If we banished women who took their vows, but ultimately decided to leave, is that empowering?  No, banishment, shunning, shaming -- all the same negative energy.  That’s exactly why our vows require no allegiance to the order.  Women can come join us, but they can also leave, and there is no shame, no dishonor, no negativity associated with ‘moving on’.    Not all things, not all experiences, are meant to be permanent.  You still learn and grow from them.   And I believe some of those women who leave will return, if we release them spiritually, gently, honorably . . . if we assist, rather than harm, in their path to move along.

If we told women that they couldn’t have a husband or children, is that empowering?  No, it is not. If you want to empower women, you let them choose their partner, and if and when they want children, how many.  We respect them.  They are women.  By virtue of the fact that they can give birth to children, they are closer to Creator God then men.  Yes, I said that.  That is ancient wisdom.  It’s sexist, but it’s true.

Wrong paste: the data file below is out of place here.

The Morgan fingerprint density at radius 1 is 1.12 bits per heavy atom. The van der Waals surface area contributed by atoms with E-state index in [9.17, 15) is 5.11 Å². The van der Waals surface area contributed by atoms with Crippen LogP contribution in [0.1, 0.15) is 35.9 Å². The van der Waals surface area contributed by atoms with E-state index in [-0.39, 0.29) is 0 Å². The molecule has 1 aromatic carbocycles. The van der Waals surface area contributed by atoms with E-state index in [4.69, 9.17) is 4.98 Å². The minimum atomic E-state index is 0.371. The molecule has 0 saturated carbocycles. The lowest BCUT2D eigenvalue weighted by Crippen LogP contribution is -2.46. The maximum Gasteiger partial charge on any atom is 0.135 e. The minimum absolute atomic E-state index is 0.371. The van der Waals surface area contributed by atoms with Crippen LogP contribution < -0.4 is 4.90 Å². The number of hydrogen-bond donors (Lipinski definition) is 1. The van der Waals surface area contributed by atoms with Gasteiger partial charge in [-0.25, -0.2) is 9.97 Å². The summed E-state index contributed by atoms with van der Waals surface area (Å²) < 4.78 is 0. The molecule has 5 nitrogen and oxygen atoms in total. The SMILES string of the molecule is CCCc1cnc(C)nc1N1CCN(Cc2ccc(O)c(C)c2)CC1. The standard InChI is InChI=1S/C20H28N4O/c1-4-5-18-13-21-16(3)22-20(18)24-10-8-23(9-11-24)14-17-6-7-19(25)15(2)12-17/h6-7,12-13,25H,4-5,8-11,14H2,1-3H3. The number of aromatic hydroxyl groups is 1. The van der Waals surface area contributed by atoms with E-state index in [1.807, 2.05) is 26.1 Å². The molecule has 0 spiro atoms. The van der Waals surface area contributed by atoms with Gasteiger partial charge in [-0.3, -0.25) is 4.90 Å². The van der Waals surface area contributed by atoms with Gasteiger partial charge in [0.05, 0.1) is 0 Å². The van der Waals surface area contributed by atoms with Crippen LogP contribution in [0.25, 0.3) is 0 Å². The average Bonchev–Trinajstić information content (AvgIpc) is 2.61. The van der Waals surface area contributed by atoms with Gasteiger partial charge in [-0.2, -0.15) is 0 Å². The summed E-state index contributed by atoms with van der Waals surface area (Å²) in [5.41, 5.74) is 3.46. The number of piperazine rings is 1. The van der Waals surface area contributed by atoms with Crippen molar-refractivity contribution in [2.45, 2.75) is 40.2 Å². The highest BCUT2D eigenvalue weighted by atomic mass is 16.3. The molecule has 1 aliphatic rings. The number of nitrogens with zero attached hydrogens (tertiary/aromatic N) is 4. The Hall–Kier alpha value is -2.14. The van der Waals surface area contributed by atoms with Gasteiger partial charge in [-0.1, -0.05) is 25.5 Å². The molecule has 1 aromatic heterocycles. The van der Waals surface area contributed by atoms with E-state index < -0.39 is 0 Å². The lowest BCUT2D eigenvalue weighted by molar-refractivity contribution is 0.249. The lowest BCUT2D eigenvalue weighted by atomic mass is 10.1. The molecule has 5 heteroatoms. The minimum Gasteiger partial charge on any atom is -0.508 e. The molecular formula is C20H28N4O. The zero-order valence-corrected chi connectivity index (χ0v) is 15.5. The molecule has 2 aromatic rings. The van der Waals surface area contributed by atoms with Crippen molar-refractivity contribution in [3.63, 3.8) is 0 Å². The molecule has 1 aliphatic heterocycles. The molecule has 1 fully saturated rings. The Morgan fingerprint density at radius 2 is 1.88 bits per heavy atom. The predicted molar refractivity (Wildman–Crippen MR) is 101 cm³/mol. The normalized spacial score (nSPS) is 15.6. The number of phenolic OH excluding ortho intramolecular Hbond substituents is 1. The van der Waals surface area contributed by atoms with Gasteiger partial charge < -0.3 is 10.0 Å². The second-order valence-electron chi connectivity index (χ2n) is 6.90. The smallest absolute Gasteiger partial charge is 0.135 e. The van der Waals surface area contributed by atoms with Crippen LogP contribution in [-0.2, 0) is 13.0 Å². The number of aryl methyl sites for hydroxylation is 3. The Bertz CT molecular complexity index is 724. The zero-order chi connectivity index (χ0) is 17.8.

Our guiding question is, “What would our ancient mothers do?”  We know they wouldn’t make any sick person wait for more than 12 hours outside the cave, teepee, or castle apartment, to get an answer to a medical question or question about diet.  That’s why we try to answer all questions that come to us via telephone or social media, within that timeframe.  We don’t always succeed, as we honor the weekends as a break from our work, and so we can refresh ourselves and rest.  (Last year, we had long months of no days off and that is not a sustainable model, either.)